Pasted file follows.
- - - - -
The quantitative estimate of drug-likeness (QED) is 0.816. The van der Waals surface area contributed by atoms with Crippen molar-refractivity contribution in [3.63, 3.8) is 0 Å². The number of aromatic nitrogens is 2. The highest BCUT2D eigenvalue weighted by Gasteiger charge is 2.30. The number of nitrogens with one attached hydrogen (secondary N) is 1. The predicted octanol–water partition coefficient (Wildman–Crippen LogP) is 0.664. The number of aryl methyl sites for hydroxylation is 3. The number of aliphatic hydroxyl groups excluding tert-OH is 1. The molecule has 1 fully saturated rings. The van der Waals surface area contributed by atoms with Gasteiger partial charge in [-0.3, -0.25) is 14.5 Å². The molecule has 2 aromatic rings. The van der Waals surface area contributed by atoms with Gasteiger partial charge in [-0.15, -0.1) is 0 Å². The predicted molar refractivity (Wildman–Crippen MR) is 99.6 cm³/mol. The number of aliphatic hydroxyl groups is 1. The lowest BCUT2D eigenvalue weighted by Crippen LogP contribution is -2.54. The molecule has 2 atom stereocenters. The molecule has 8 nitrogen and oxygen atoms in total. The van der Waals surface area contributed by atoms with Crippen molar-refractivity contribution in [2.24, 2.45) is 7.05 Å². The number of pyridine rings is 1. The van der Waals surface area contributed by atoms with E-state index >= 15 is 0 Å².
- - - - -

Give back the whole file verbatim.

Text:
The quantitative estimate of drug-likeness (QED) is 0.816. The van der Waals surface area contributed by atoms with Crippen molar-refractivity contribution in [3.63, 3.8) is 0 Å². The number of aromatic nitrogens is 2. The highest BCUT2D eigenvalue weighted by Gasteiger charge is 2.30. The number of nitrogens with one attached hydrogen (secondary N) is 1. The predicted octanol–water partition coefficient (Wildman–Crippen LogP) is 0.664. The number of aryl methyl sites for hydroxylation is 3. The number of aliphatic hydroxyl groups excluding tert-OH is 1. The molecule has 1 fully saturated rings. The van der Waals surface area contributed by atoms with Gasteiger partial charge in [-0.3, -0.25) is 14.5 Å². The molecule has 2 aromatic rings. The van der Waals surface area contributed by atoms with Gasteiger partial charge in [-0.15, -0.1) is 0 Å². The predicted molar refractivity (Wildman–Crippen MR) is 99.6 cm³/mol. The number of aliphatic hydroxyl groups is 1. The lowest BCUT2D eigenvalue weighted by Crippen LogP contribution is -2.54. The molecule has 2 atom stereocenters. The molecule has 8 nitrogen and oxygen atoms in total. The van der Waals surface area contributed by atoms with Crippen molar-refractivity contribution in [2.24, 2.45) is 7.05 Å². The number of pyridine rings is 1. The van der Waals surface area contributed by atoms with E-state index >= 15 is 0 Å².